I've not been a member on this forum nearly as long many but have gained insight on several things here so having just completed my rear drum brake overhaul and upgrade on my 97 2500 I thought this would be a good time to chime in and possibly help others contemplating this. I know this is a somewhat old thread but thought I'd throw in my experience on this topic none the less. BTW, I've been a fairly long term member on the dieseltruckresource forum and decided a while back to join this one too as this also looks to have members who value what others have experienced and are very willing to help when they can.
Anyway, back on topic, I just completed this rebuild, along with some other non-brake related work, this past weekend. What drove me to this was a while back my right rear parking brake cable was damaged by some fence repair wire that got wrapped around the axle during a hunting trip in CO. The wire basically wrapped so tightly around the axle that as it became more and more wrapped, it pulled on the cable so hard that the outer jacket snapped, resulting in a severe imbalance between the rear brakes when applying the parking brake, making the parking brake unusable. Before that happened I had already bought new brake shoes and had already read about upgrading to 1-ton Chevy wheel cylinders and bought these too, so this incident provided the catalyst for a complete rebuild and upgrade. During this time I took a couple of weeks off work to do the brake work and install a gooseneck hitch and air bag suspension and do other work around the house.
So, having determined this would be a complete overhaul of my rear brakes and having worked on drum brakes on our old Jeep CJ-7 in the past, I started by taking several photos of the brake components before I started removing anything. I highly recommend this to anyone doing this job, especially if this is your first time or it's been a while since you've worked on drum brakes. One thing I quickly realized was the brake adjusters at the bottom had become corroded/gummed up by years of use and were basically not working any more. The left brake adjuster was frozen to the point it wouldn't turn at all. So, during this overhaul, I cleaned everything, especially the adjusters, so they could turn as freely as new parts.
With everything cleaned up and the brake drums freshly resurfaced, the installation of new parts began. I even bought a new parking brake equalizer/tension adjuster to replace the corroded OEM part. The hardest thing to deal with were the parking brake cables. One of the new cables had a rubber washer that wasn't part of the original design and this occupied too much space for the flared-finger retention end to be pushed into the backing plate and lock into place. The outside also didn't have any real protective cover to minimize the entry of "stuff" from getting in so I improvised and made some from the covers on the old cables. With that out of the way, the last thing I did before the reassembly of parts began was to install the new 1-ton wheel cylinders. I was very pleased to discover the Chevy 37337 parts were a direct fit in all regards.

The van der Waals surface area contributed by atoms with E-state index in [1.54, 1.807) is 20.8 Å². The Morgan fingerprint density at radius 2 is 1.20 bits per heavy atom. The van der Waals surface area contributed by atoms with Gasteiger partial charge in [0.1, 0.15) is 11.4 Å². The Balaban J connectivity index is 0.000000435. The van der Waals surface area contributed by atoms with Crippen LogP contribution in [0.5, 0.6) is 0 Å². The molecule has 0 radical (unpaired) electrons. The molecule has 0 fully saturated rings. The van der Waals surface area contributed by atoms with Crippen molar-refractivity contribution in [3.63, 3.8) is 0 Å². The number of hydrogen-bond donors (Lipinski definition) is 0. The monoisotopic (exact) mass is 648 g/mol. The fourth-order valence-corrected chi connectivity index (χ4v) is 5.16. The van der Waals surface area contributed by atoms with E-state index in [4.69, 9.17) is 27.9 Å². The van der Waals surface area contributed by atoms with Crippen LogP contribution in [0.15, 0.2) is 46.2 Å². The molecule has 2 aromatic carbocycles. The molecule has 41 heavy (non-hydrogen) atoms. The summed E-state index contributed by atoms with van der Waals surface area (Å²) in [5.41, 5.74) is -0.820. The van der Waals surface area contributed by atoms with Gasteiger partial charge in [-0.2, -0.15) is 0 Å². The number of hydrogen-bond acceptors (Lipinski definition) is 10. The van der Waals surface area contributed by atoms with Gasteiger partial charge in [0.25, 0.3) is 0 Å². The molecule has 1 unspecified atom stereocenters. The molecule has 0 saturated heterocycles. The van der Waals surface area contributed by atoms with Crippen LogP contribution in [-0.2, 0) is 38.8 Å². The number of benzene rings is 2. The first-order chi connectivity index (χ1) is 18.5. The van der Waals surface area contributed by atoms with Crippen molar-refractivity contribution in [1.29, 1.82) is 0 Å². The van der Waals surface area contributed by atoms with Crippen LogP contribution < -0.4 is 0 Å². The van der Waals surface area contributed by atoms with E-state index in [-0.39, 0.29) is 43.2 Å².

After getting everything back together and an initial parking brake adjustment I performed several complete stops while backing up to allow the brake adjusters to do the work of setting the brake shoes to a good working position. This step of braking to a COMPLETE stop while backing up was emphasized in the factory service manual, as it said just hitting the brakes without coming to a complete stop will not activate the brake adjuster lever and engage the adjuster wheel - only a complete stop will do that. All I can say about that is my truck stops straight and true after doing this brake job, so they must be braking properly and equally on both sides.
Now, about the improvement due to the 1-ton cylinders. After running the truck through our rural subdivision roads to make sure everything was normal, I drove out on a couple of 2-lane hi-ways nearby and got up to about 60 mph. This too convinced me everything was running normal and it gave me the opportunity to experience the difference and improvement in braking. I was immediately impressed with how much less pedal pressure was needed to brake the truck AND how much more positive the braking was in slowing the truck or coming to a complete stop. Having done brake jobs on all our vehicles over many years, I know it's best to not brake too aggressively in the first 100 miles or so, but even so, I noticed a definite improvement in both areas - considerably less pedal pressure required and the feeling that the rear brakes were providing considerably more to the braking process.
So, having broken the ice on this forum, I hope my experience can he helpful to others. See you all around.
White 97 Ram 2500 12-valve: ClubCab, 4x4, 5-speed, 3.54 axles, full bed. Mods: Too much to list here.